> But not just pruning, selective & very rapid signal amplification is 
> the flip side of pruning -- and this is also very much going on as 
> well. For example the sudden shadow flickering on the edge of the 
> visual field that for some reason, leaps front and center into the 
> fore of conscious focus, as adrenalin pumps... sudden, snapping to the 
> fore. And all this, from just a small peripheral flicker that the 
> brain decided on some local sentinel algorithm level was in some 
> manner out of place.... maybe because there was also a sound, 
> directionally oriented in the same orientation. Clearly the brain is 
> able to suddenly amplify a signal -- and also critically at any step 
> along the way to the final synthesis of the disparate sense signals 
> into a cohesive picture -- and jam it right up to the executive level, 
> promoting it up the brain's attention chain much more rapidly and
prominently than is normally the case.
> The survival benefits of this kind of alarming circuitry as well as 
> pruning is clear, and our brains circuitry is the outcome of billions 
> of years of selective pressure and I am fairly certain that both 
> signal suppression
> (pruning) as well as signal amplification are operating at all scales.

>>I'm not arguing against any of these things.

Nor am I suggesting you were :)
Just jumping into things.

>>
>> I believe there will be an AI renaissance and I hope to be alive to 
>> witness it.
>
> You may be disappointed, or even dismayed.  I don't think there's much 
> reason to expect or even want to create human-like AI.  That's like 
> the old idea of achieving flight by attaching wings to people and make 
> them like birds.  Airplanes don't fly like birds.  It may turn out 
> that "real" AI, intelligence that far exceeds human capabilities, will 
> be more like Deep Blue than Kasparov.
>
> Brent
>
> Brent -- I tend to agree with you here as well, much as it would be 
> flattering to us if super-AI was like us, but well, just better...

>> This part tends to triggers ideological reactions. The doubt is if it's
going to be leftist or religious :)

Super AI could be so alien to our limited capacity of perception that our
threads off existence would barely intersect, if they ever did. Even our
perception of reality -- occurring within a four dimensional matrix with a
one way flow of time -- may be so reduced and flattened as to be
incomparable with reality for super AI. Who's to say we even would inhabit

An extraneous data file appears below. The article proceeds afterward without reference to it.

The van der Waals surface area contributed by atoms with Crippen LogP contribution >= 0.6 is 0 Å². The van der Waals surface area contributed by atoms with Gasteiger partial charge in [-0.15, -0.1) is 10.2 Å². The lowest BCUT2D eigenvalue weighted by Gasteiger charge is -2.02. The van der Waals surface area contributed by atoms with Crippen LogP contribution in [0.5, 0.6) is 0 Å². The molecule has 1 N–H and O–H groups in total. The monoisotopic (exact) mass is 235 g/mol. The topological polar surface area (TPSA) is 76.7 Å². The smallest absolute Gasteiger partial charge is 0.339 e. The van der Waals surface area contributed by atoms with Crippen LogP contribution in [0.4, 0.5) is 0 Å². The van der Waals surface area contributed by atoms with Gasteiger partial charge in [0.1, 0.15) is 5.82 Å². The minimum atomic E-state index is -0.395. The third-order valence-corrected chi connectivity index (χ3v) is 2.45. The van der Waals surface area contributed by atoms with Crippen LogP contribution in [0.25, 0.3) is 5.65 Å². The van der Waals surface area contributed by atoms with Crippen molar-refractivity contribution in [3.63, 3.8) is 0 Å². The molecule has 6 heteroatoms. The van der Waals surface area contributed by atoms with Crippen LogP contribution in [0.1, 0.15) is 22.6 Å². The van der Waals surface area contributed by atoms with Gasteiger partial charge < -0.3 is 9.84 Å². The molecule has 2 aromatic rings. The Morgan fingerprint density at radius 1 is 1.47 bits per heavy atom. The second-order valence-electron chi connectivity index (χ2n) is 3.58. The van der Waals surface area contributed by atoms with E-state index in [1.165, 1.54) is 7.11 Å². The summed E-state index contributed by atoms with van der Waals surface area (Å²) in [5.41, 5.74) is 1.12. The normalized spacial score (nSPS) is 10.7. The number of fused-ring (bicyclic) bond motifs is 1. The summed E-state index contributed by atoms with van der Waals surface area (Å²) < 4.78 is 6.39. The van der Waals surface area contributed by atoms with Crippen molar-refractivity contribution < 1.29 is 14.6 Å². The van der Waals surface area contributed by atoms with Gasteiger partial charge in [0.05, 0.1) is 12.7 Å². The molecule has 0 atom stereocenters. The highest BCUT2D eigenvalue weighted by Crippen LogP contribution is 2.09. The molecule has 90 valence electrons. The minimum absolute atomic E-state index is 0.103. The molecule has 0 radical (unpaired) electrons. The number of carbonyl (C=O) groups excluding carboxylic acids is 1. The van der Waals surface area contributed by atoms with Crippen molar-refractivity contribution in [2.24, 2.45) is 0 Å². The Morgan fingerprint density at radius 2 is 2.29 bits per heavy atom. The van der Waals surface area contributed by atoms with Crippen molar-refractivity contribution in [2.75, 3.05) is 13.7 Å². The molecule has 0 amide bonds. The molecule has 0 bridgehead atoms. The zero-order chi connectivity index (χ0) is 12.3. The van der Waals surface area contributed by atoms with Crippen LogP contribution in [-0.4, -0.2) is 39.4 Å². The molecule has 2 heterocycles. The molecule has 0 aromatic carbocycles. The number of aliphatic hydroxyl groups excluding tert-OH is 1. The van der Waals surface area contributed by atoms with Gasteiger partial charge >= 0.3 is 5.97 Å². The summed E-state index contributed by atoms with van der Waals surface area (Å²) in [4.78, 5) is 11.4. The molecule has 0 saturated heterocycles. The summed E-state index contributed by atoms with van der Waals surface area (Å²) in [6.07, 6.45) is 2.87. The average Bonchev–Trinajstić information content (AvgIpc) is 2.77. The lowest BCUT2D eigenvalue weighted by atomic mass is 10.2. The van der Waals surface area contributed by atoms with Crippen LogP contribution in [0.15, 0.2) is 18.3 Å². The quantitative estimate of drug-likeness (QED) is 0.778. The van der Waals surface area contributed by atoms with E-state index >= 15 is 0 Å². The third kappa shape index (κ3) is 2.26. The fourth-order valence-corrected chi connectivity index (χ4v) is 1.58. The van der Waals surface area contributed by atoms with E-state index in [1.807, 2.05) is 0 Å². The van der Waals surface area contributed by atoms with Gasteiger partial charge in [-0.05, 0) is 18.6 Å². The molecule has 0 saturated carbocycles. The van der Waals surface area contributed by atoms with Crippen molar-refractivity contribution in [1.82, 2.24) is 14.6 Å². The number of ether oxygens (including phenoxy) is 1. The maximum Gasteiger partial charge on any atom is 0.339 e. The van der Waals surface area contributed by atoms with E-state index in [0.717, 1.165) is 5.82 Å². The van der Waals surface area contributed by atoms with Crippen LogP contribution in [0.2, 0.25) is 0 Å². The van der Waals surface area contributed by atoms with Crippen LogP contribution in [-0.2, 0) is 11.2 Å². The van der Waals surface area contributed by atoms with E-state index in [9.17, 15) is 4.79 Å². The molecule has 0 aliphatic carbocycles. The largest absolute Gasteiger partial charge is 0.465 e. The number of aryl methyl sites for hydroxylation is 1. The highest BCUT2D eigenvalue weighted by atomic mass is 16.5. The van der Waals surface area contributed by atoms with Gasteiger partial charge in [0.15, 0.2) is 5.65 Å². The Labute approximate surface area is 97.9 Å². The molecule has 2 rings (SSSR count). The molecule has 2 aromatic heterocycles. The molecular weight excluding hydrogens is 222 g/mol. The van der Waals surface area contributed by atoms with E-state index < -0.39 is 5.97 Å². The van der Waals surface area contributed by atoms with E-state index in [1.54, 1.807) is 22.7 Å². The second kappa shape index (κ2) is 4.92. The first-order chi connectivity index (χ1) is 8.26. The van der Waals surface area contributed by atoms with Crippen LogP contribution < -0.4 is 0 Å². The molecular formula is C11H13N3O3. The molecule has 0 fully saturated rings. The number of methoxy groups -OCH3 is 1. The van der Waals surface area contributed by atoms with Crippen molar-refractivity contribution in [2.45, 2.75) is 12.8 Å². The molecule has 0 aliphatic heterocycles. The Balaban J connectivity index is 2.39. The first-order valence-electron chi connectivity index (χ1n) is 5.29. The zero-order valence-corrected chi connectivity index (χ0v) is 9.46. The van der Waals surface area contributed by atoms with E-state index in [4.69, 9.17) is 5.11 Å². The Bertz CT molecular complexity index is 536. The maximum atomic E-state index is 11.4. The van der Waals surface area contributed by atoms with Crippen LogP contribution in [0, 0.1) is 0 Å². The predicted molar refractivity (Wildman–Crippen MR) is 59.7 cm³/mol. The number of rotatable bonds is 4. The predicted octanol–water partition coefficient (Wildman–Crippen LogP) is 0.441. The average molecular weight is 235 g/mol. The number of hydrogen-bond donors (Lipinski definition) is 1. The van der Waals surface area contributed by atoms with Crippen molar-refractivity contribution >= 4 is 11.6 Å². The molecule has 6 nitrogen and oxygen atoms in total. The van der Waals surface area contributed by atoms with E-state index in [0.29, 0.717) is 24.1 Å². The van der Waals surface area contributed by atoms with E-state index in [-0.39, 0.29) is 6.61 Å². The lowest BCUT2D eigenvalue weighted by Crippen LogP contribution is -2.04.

the same reality.


> there is
> no guarantee that the actual outcome of a self-emergent process that 
> generates a self-perpetuating AI will have much resemblance to us on 
> an emotional/empathetic level.

>> There are a lot of false dichotomies going on here. I would bet there are
many different types of intelligence, some more human like, some less, that
can be engineered by a number of different processes, some more
self-emergent, some more controlled.

Agreed. AI will arise first as domain specific AI -- for example the
self-driving car; or the autonomous hunter-killer drone... or on the other
end of the spectrum from death machines -- the robotic nanny that can also
call for help and care for infants or Alzheimer's patients. These would bear
little resemblance to each other -- at least on a functional level. 

Perhaps however there may be some underlying algorithmic similarities --
some design patterns for consciousness. I would not rule this out either.. 

> The prime driver for the evolution of AI is currently and has for a 
> long time been for military applications. This is where the big money 
> is.
> If it becomes a Darwinian process and the evolutionary pressure is to 
> develop effective & increasingly autonomous killing machines then the 
> kind of AI that I am guessing eventually emerges out from these 
> selective pressures could potentially behave in an exceedingly 
> unpleasant & deadly manner towards humans and in fact may not like us at
all.

>> I have some hope that violence diminishes at higher levels of
intellectual development.
 
I share your hope, but my heart is saddened by how we do not seem to as a
species be fulfilling this hope of yours, which I share in.
-Chris



Telmo.

> -Chris
>
>> But for this renaissance to take place, I think two cultural shifts 
>> have to happen:
>>
>> - A disinterest with the "science as the new religion" stance, 
>> leading to a truly scientific detachment from findings. Currently, 
>> everything that touches the creation of intelligence is ideologically 
>> loaded from all sides of the discussion. This taints honest 
>> scientific inquiry;
>>
>> - New economic structures that allow humanity to pursue complex goals 
>> outside the narrow short-term focus on profit of corporatism or the 
>> pointless status wars of academia.
>>
>> Best,
>> Telmo.
>